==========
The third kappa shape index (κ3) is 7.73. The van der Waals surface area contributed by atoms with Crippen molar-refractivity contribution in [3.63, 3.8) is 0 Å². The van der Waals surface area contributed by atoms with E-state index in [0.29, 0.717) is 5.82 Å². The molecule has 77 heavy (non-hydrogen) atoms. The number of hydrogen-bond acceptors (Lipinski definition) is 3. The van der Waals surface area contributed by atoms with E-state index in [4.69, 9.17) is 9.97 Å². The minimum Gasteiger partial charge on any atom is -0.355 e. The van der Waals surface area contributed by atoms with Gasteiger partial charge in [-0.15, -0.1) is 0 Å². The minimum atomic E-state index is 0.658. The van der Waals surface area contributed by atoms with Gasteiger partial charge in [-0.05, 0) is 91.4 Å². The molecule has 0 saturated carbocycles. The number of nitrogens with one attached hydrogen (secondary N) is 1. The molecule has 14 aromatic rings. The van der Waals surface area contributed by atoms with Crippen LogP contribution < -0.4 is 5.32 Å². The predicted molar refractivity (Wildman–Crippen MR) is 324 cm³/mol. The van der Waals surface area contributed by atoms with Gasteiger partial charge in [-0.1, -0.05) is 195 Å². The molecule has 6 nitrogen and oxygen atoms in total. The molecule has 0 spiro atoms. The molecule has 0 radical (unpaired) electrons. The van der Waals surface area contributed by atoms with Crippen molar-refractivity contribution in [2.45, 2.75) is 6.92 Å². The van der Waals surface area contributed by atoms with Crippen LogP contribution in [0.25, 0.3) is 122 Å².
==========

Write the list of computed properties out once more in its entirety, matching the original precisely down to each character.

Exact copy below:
The third kappa shape index (κ3) is 7.73. The van der Waals surface area contributed by atoms with Crippen molar-refractivity contribution in [3.63, 3.8) is 0 Å². The van der Waals surface area contributed by atoms with E-state index in [0.29, 0.717) is 5.82 Å². The molecule has 77 heavy (non-hydrogen) atoms. The number of hydrogen-bond acceptors (Lipinski definition) is 3. The van der Waals surface area contributed by atoms with E-state index in [4.69, 9.17) is 9.97 Å². The minimum Gasteiger partial charge on any atom is -0.355 e. The van der Waals surface area contributed by atoms with Gasteiger partial charge in [-0.15, -0.1) is 0 Å². The minimum atomic E-state index is 0.658. The van der Waals surface area contributed by atoms with Gasteiger partial charge in [-0.05, 0) is 91.4 Å². The molecule has 0 saturated carbocycles. The number of nitrogens with one attached hydrogen (secondary N) is 1. The molecule has 14 aromatic rings. The van der Waals surface area contributed by atoms with Crippen LogP contribution < -0.4 is 5.32 Å². The predicted molar refractivity (Wildman–Crippen MR) is 324 cm³/mol. The van der Waals surface area contributed by atoms with Gasteiger partial charge in [-0.1, -0.05) is 195 Å². The molecule has 6 nitrogen and oxygen atoms in total. The molecule has 0 spiro atoms. The molecule has 0 radical (unpaired) electrons. The van der Waals surface area contributed by atoms with Crippen molar-refractivity contribution in [2.45, 2.75) is 6.92 Å². The van der Waals surface area contributed by atoms with Crippen LogP contribution in [0.25, 0.3) is 122 Å².